Differences in national wealth can be considered a more parsimonious explanation of these other phenomena than differences in culture. In correlating with the culture dimensions, it is therefore advisable to always include the wealth variable. After controlling for national wealth correlations with culture usually disappear. Of particular interest is a link that was found between culture according to the Hofstede dimensions and personality dimensions according to the empirically based Big Five personality test (Costa & McCrae, 1992). After this test had been used in over 30 countries, significant correlations were found between country norms on the five personality dimensions (Neuroticism, Extraversion, Openness to experience, Agreeableness and Conscientiousness) and national culture … Purchase answer to see full attachment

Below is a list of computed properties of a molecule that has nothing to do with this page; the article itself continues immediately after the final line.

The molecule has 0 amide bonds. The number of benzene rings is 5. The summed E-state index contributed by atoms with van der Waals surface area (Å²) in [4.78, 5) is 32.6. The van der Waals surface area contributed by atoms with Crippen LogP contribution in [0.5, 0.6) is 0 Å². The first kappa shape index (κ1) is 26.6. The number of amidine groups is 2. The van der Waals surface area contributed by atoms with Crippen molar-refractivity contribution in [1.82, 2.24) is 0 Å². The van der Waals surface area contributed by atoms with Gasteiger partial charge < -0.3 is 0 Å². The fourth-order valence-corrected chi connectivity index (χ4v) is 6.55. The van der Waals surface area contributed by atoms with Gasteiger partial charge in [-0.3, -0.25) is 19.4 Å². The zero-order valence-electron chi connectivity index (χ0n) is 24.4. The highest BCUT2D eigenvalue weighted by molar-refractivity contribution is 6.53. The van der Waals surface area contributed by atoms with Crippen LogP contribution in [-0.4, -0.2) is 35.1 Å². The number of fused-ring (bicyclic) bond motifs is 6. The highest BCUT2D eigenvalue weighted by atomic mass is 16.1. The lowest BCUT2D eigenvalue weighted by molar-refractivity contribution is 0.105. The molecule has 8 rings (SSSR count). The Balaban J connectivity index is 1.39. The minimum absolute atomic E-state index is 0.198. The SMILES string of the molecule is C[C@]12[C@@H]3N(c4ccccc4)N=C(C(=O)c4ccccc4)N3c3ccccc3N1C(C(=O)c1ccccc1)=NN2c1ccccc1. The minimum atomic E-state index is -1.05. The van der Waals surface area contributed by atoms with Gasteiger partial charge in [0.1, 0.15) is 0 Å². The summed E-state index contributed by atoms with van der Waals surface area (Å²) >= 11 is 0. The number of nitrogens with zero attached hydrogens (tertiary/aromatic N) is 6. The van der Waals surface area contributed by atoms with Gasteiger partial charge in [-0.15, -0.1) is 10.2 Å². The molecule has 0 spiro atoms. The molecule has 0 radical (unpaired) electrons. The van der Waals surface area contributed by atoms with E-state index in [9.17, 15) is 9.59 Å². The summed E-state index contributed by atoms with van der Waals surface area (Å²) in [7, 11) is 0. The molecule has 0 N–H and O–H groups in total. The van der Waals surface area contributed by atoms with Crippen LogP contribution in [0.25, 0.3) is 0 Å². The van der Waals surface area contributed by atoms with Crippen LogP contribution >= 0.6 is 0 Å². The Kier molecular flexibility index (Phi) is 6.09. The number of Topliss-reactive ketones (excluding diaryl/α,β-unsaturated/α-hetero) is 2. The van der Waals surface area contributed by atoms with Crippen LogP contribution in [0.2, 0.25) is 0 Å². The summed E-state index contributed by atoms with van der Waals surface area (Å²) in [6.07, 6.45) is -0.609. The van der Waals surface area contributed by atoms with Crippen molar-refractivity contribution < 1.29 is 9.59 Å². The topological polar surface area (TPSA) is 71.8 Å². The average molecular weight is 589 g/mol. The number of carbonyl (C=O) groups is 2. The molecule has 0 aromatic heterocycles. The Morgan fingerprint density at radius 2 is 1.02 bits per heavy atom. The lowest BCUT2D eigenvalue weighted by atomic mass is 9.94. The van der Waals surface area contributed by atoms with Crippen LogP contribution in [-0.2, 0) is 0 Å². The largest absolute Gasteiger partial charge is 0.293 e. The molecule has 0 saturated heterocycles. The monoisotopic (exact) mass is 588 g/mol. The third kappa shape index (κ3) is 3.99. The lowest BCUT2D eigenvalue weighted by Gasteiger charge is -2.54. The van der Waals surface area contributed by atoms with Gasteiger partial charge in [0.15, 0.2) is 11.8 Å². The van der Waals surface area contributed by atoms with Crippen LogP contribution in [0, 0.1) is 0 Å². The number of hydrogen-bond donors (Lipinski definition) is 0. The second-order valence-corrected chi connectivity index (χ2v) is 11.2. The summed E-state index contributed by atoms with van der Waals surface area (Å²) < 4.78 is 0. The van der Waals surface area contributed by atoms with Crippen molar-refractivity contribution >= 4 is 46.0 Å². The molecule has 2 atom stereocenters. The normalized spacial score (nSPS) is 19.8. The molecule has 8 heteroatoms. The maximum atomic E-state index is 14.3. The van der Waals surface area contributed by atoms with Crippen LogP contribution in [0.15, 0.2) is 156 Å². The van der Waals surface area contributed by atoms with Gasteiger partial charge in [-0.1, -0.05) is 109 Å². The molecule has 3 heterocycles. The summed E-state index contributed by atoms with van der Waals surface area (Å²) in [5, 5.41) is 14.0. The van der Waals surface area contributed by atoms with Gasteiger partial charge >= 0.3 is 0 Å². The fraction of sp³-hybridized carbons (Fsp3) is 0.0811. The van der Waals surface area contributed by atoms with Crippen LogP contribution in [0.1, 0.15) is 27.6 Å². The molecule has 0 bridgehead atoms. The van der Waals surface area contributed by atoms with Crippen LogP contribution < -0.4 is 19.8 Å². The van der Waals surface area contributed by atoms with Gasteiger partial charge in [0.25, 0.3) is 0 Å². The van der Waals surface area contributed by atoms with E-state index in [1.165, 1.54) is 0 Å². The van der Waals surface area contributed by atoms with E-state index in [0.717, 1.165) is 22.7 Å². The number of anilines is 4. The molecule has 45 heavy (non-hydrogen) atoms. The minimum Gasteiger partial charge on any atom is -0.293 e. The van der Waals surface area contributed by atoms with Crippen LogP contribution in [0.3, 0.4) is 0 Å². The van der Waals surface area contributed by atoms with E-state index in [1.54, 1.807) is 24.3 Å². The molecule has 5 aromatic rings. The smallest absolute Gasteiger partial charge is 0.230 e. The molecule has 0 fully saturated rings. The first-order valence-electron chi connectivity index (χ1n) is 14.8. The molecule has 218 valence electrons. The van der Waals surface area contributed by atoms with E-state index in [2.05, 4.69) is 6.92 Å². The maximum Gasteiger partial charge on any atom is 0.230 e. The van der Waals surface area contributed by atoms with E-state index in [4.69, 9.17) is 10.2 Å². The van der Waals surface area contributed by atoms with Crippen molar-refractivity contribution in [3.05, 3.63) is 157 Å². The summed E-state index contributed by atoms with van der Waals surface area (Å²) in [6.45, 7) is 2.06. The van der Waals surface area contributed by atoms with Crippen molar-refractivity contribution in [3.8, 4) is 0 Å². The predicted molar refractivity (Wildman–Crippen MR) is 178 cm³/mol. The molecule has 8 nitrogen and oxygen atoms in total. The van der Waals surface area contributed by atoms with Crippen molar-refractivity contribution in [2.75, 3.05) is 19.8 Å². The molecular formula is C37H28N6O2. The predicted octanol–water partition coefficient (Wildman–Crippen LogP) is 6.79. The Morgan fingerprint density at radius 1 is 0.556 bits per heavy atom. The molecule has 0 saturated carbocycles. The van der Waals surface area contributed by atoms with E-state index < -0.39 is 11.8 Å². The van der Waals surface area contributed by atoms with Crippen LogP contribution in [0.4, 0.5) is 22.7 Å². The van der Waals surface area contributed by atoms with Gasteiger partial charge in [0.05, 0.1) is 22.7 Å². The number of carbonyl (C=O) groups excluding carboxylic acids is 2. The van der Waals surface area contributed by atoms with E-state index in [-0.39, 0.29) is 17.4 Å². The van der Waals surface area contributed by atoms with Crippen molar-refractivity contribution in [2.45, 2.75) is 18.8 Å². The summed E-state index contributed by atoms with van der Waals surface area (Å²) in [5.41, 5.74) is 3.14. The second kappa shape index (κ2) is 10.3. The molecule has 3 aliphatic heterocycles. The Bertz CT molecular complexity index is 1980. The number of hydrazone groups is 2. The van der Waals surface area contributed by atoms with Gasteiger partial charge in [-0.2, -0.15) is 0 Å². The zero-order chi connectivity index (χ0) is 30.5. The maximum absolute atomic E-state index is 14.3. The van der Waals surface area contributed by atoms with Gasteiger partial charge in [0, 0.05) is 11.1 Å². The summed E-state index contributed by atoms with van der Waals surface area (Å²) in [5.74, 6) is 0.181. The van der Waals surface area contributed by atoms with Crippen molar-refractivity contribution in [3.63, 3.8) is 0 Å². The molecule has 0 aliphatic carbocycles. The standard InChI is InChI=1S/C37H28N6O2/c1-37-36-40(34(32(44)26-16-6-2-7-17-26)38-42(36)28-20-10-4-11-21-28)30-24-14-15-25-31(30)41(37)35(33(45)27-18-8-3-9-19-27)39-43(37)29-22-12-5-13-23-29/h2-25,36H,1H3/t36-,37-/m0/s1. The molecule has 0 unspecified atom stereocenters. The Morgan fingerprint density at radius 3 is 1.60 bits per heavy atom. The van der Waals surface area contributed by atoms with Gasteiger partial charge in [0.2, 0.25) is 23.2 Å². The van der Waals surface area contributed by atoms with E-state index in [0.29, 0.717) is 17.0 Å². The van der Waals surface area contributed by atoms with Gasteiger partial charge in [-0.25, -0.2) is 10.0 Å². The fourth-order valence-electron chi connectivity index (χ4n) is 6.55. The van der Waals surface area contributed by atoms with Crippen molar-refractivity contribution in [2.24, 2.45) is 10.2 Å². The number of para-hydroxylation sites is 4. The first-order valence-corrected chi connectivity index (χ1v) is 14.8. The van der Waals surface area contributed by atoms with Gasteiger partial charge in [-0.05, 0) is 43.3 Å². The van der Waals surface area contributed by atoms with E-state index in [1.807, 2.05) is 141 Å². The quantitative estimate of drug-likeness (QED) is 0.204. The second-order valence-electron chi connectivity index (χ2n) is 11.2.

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Unit 2 Theoretical and Methodological Issues Subunit 1 Conceptual Issues in Psychology and Culture Article 8 12-1-2011 Dimensionalizing Cultures: The Hofstede Model in Context Geert Hofstede Universities of Maastricht and Tilburg, The Netherlands, hofstede@bart.nl Recommended Citation Hofstede, G. (2011). Dimensionalizing Cultures: The Hofstede Model in Context. Online Readings in Psychology and Culture, 2(1). https://doi.org/10.9707/2307-0919.1014 This Online Readings in Psychology and Culture Article is brought to you for free and open access (provided uses are educational in nature)by IACCP and ScholarWorks@GVSU. Copyright © 2011 International Association for Cross-Cultural Psychology. All Rights Reserved. ISBN 978-0-9845627-0-1 Dimensionalizing Cultures: The Hofstede Model in Context Abstract This article describes briefly the Hofstede model of six dimensions of national cultures: Power Distance, Uncertainty Avoidance, Individualism/Collectivism, Masculinity/Femininity, Long/Short Term Orientation, and Indulgence/Restraint. It shows the conceptual and research efforts that preceded it and led up to it, and once it had become a paradigm for comparing cultures, research efforts that followed and built on it. The article stresses that dimensions depend on the level of aggregation; it describes the six entirely different dimensions found in the Hofstede et al. (2010) research into organizational cultures. It warns against confusion with value differences at the individual level. It concludes with a look ahead in what the study of dimensions of national cultures and the position of countries on them may still bring. Creative Commons License This work is licensed under a Creative Commons Attribution-Noncommercial-No Derivative Works 3.0 License. This article is available in Online Readings in Psychology and Culture: https://scholarworks.gvsu.edu/orpc/vol2/iss1/8 Hofstede: Dimensionalizing Cultures: The Hofstede Model in Context Introduction Culture has been defined in many ways; this author’s shorthand definition is: “Culture is the collective programming of the mind that distinguishes the members of one group or category of people from others”. It is always a collective phenomenon, but it can be connected to different collectives. Within each collective there is a variety of individuals. If characteristics of individuals are imagined as varying according to some bell curve; the variation between cultures is the shift of the bell curve when one moves from one society to the other. Most commonly the term culture is used for tribes or ethnic groups (in anthropology), for nations (in political science, sociology and management), and for organizations (in sociology and management). A relatively unexplored field is the culture of occupations (for instance, of engineers versus accountants, or of academics from different disciplines). The term can also be applied to the genders, to generations, or to social classes. However, changing the level of aggregation studied changes the nature of the concept of ‘culture’. Societal, national and gender cultures, which children acquire from their earliest youth onwards, are much deeper rooted in the human mind than occupational cultures acquired at school, or than organizational cultures acquired on the job. The latter are exchangeable when people take a new job. Societal cultures reside in (often unconscious) values, in the sense of broad tendencies to prefer certain states of affairs over others (Hofstede, 2001, p. 5). Organizational cultures reside rather in (visible and conscious) practices: the way people perceive what goes on in their organizational environment. Classifying Cultures: Conceptual Dimensions In an article first published in 1952, U.S. anthropologist Clyde Kluckhohn (1962) argued that there should be universal categories of culture: In principle … there is a generalized framework that underlies the more apparent and striking facts of cultural relativity. All cultures constitute so many somewhat distinct answers to essentially the same questions posed by human biology and by the generalities of the human situation. … Every society’s patterns for living must provide approved and sanctioned ways for dealing with such universal circumstances as the existence of two sexes; the helplessness of infants; the need for satisfaction of the elementary biological requirements such as food, warmth, and sex; the presence of individuals of different ages and of differing physical and other capacities. (pp. 317-18). Many authors in the second half of the twentieth century have speculated about the nature of the basic problems of societies that would present distinct dimensions of culture (for a review see Hofstede, 2001, pp. 29-31). The most common dimension used for ordering societies is their degree of economic evolution or modernity. A one-dimensional ordering of societies from traditional to modern fitted well with the nineteenth- and twentieth-century Produced by The Berkeley Electronic Press, 2011 3 Online Readings in Psychology and Culture, Unit 2, Subunit 1, Chapter 8 belief in progress. Economic evolution is bound to be reflected in people’s collective mental programming, but there is no reason why economic and technological evolution should suppress other cultural variety. There exist dimensions of culture unrelated to economic evolution. U.S. anthropologist Edward T. Hall (1976) divided cultures according to their ways of communicating, into high-context (much of the information is implicit) and low-context cultures (nearly everything is explicit). In practice this distinction overlaps largely with the traditional versus modern distinction. U.S. sociologists Talcott Parsons and Edward Shils (1951, p. 77) suggested that all human action is determined by five pattern variables, choices between pairs of alternatives: 1. Affectivity (need gratification) versus affective neutrality (restraint of impulses); 2. Self-orientation versus collectivity-orientation; 3. Universalism (applying general standards) versus particularism (taking particular relationships into account); 4. Ascription (judging others by who they are) versus achievement (judging them by what they do); 5. Specificity (limiting relations to others to specific spheres) versus diffuseness (no prior limitations to nature of relations). Parsons and Shils (1951) claimed that these choices are present at the individual (personality) level, at the social system (group or organization) level, and at the cultural (normative) level. They did not take into account that different variables could operate at different aggregation levels. U.S. anthropologists Florence Kluckhohn and Fred Strodtbeck (1961, p. 12) ran a field study in five geographically close, small communities in the Southwestern United States: Mormons, Spanish Americans, Texans, Navaho Indians, and Zuni Indians. They distinguished these communities on the following value orientations: 1. An evaluation of human nature (evil – mixed – good); 2. The relationship of man to the surrounding natural environment (subjugation harmony – mastery); 3. The orientation in time (toward past – present – future); 4. The orientation toward activity (being – being in becoming – doing); and 5. Relationships among people (linearity, i.e., hierarchically ordered positions – collaterality, i.e., group relationships – individualism). Others have extrapolated Kluckhohn and Strodtbeck’s (1961) classification to all kind of social comparisons, without concern for their geographic limitations without considering the effect of levels of aggregation, and without empirical support. https://scholarworks.gvsu.edu/orpc/vol2/iss1/8 4 Hofstede: Dimensionalizing Cultures: The Hofstede Model in Context British anthropologist Mary Douglas (1973) proposed a two-dimensional ordering of ways of looking at the world: 1. ‘Group’ or inclusion – the claim of groups over members, and 2. ‘Grid’ or classification – the degree to which interaction is subject to rules. Douglas saw these categories as relating to a wide variety of beliefs and social actions: Views of nature, traveling, spatial arrangements, gardening, cookery, medicine, the meaning of time, age, history, sickness, and justice. She seemed to imply that these dimensions are applicable to any level of aggregation. The one- or more-dimensional classifications above represent subjective reflective attempts to order a complex reality. Each of them is strongly colored by the subjective choices of its author(s). They show some overlap, but their lack of clarity about and mixing of levels of analysis (individual-group-culture) are severe methodological weaknesses. These weaknesses were avoided in an extensive review article by U.S. sociologist Alex Inkeles and psychologist Daniel Levinson (1969, first published 1954). The authors limited themselves to culture at the level of nations, and they summarized all available sociological and anthropological studies dealing with what was then called national character, which they interpreted as a kind of modal (most common) personality type in a national society. What I have labelled dimensions they called standard analytic issues. From their survey of the literature Inkeles and Levinson (1969) distilled three standard analytic issues that met these criteria: 1. Relation to authority; 2. Conception of self, including the individual’s concepts of masculinity and femininity; 3. Primary dilemmas or conflicts, and ways of dealing with them, including the control of aggression and the expression versus inhibition of affect. As will be shown below, Inkeles and Levinson’s (1969) standard analytic issues were empirically supported in a study by this author more than 20 years later. Empirical Approaches and the Hofstede Dimensions In 1949 U.S. psychologist Raymond Cattell published an application of the new statistical technique of factor analysis to the comparison of nations. Cattell had earlier used factor analysis for studying aspects of intelligence from test scores of individual students. This time he took a matrix of nation-level variables for a large number of countries, borrowing from geography, demographics, history, politics, economics, sociology, law, religion and medicine. The resulting factors were difficult to interpret, except for the important role of economic development. Replications of his method by others produced trivial results (for a review see Hofstede, 2001, pp. 32-33). More meaningful were applications to restricted facets of societies. U.S. political scientists Phillip Gregg and Arthur Banks (1965) studied aspects of political systems; U.S. economists Irma Adelman and Cynthia Taft Morris Produced by The Berkeley Electronic Press, 2011 5 Online Readings in Psychology and Culture, Unit 2, Subunit 1, Chapter 8 (1967) studied factors influencing the development of poor countries, and Irish psychologist Richard Lynn (1971; Lynn & Hampson, 1975) studied aspects of mental health. In the 1970s this author – more or less by accident – got access to a large survey database about values and related sentiments of people in over 50 countries around the world (Hofstede, 1980). These people worked in the local subsidiaries of one large multinational corporation: IBM. Most parts of the organization had been surveyed twice over a four-year interval, and the database contained more than 100,000 questionnaires. Initial analyses of the database at the level of individual respondents proved confusing, but a breakthrough occurred when the focus was directed at correlations between mean scores of survey items at the level of countries. Patterns of correlation at the country level could be strikingly different from what was found at the individual level, and needed an entirely different interpretation. One of the weaknesses of much cross-cultural research is not recognizing the difference between analysis at the societal level and at the individual level; this amounts to confusing anthropology and psychology. From 180 studies using my work reviewed by Kirkman, Lowe, and Gibson (2006), more than half failed to distinguish between societal culture level and individual level differences, which led to numerous errors of interpretation and application. My hunch that the IBM data might have implications beyond this particular corporation was supported when I got the opportunity to administer a number of the same questions to nearly 400 management trainees from some 30 countries in an international program unrelated to IBM. Their mean scores by country correlated significantly with the country scores obtained from the IBM database. So it seemed that employees of this multinational enterprises – a very special kind of people – could serve for identifying differences in national value systems. The reason is that from one country to another they represented almost perfectly matched samples: they were similar in all respects except nationality, which made the effect of national differences in their answers stand out unusually clearly. Encouraged by the results of the country-level correlation analysis I then tried country-level factor analysis. The latter was similar to the approach used earlier by Cattell and others, except that now the variables in the matrix were not indices for the country as a whole, but mean scores and sometimes percentages of survey answers collected from individuals in those countries. Analyses of data at higher levels of aggregation are called ecological. Ecological factor analysis differs from the factor analysis of individual scores in that a usual caution no longer applies: the number of cases does not need to be (much) larger than the number of variables. The stability of the results of an ecological factor analysis does not depend on the number of cases, but on the number of individuals whose scores were aggregated into these cases. Ecological factor analysis may even be performed on matrices with fewer cases than variables. Factor analyzing a matrix of 32 values questions for initially 40 countries, I found these values to cluster very differently from what was found at the individual level. The new factors revealed common problems with which IBM employees in all these societies https://scholarworks.gvsu.edu/orpc/vol2/iss1/8 6 Hofstede: Dimensionalizing Cultures: The Hofstede Model in Context had to cope, but for which their upbringing in their country presented its own profile of solutions. These problems were: 1. 2. 3. 4. Dependence on superiors; Need for rules and predictability, also associated with nervous stress; The balance between individual goals and dependence on the company; The balance between ego values (like the need for money and careers) and social values (like cooperation and a good living environment); the former were more frequently chosen by men, the latter by women, but there were also country differences. These empirical results were strikingly similar to the standard analytical issues described in Inkeles and Levinson’s 1969 article. Dependence on superiors relates to the first, need for predictability to the third, the balance between the individual and the company to the conception of self, and the balance between ego and social values to concepts of masculinity and femininity, which were also classified under the second standard analytic issue. The four basic problem areas defined by Inkeles and Levinson (1969) and empirically supported in the IBM data represent dimensions of national cultures. A dimension is an aspect of a culture that can be measured relative to other cultures. The four dimensions formed the basis for my book Culture’s Consequences (Hofstede, 1980). The main message of the 1980 book was that scores on the dimensions correlated significantly with conceptually related external data. Thus Power Distance scores correlated with a dimension from Gregg and Banks’ (1965) analysis of political systems and also with a dimension from Adelman and Morris’ (1967) study of economic development; Uncertainty Avoidance correlated with a dimension from Lynn and Hampson’s (1975) study of mental health; Individualism correlated strongly with national wealth (Gross National Product per capita) and Femininity with the percentage of national income spent on development aid. The number of external validations kept expanding, and the second edition of Culture’s Consequences (Hofstede, 2001, Appendix 6, pp. 503-520) lists more than 400 significant correlations between the IBM-based scores and results of other studies. Recent validations show no loss of validity, indicating that the country differences these dimensions describe are, indeed, basic and enduring. In the 1980s, on the basis of research by Canadian psychologist Michael Harris Bond centered in the Far East, a fifth dimension ‘Long-Term versus Short-Term Orientation’ was added (Hofstede & Bond, 1988; see also Hofstede, 1991; Hofstede, 2001). In the 2000s, research by Bulgarian scholar Michael Minkov using data from the World Values Survey (Minkov, 2007) allowed a new calculation of the fifth, and the addition of a sixth dimension (Hofstede, Hofstede & Minkov, 2010). The six dimensions are labelled: Produced by The Berkeley Electronic Press, 2011 7 Online Readings in Psychology and Culture, Unit 2, Subunit 1, Chapter 8 1. Power Distance, related to the different solutions to the basic problem of human inequality; 2. Uncertainty Avoidance, related to the level of stress in a society in the face of an unknown future; 3. Individualism versus Collectivism, related to the integration of individuals into primary groups; 4. Masculinity versus Femininity, related to the division of emotional roles between women and men; 5. Long Term versus Short Term Orientation, related to the choice of focus for people’s efforts: the future or the present and past. 6. Indulgence versus Restraint, related to the gratification versus control of basic human desires related to enjoying life. Each country has been positioned relative to other countries through a score on each dimension. The dimensions are statistically distinct and do occur in all possible combinations, although some combinations are more frequent than others. After the initial confirmation of the country differences in IBM in data from management trainees elsewhere, the Hofstede dimensions and country scores were validated through replications by others, using the same or similar questions with other cross-national populations. Between 1990 and 2002 six major replications (14 or more countries) used populations of country elites, employees and managers of other corporations and organizations, airline pilots, consumers and civil servants (see Hofstede et al., 2010, p. 35). In correlating the dimensions with other data, the influence of national wealth (Gross National Product per capita) should always be taken into account. Two of the dimensions, Individualism and small Power Distance, are significantly correlated with wealth. This means that all wealth-related phenomena tend to correlate with both these dimensions. Differences in national wealth can be considered a more parsimonious explanation of these other phenomena than differences in culture. In correlating with the culture dimensions, it is therefore advisable to always include the wealth variable. After controlling for national wealth correlations with culture usually disappear. Of particular interest is a link that was found between culture according to the Hofstede dimensions and personality dimensions according to the empirically based Big Five personality test (Costa & McCrae, 1992). After this test had been used in over 30 countries, significant correlations were found between country norms on the five personality dimensions (Neuroticism, Extraversion, Openness to experience, Agreeableness and Conscientiousness) and national culture …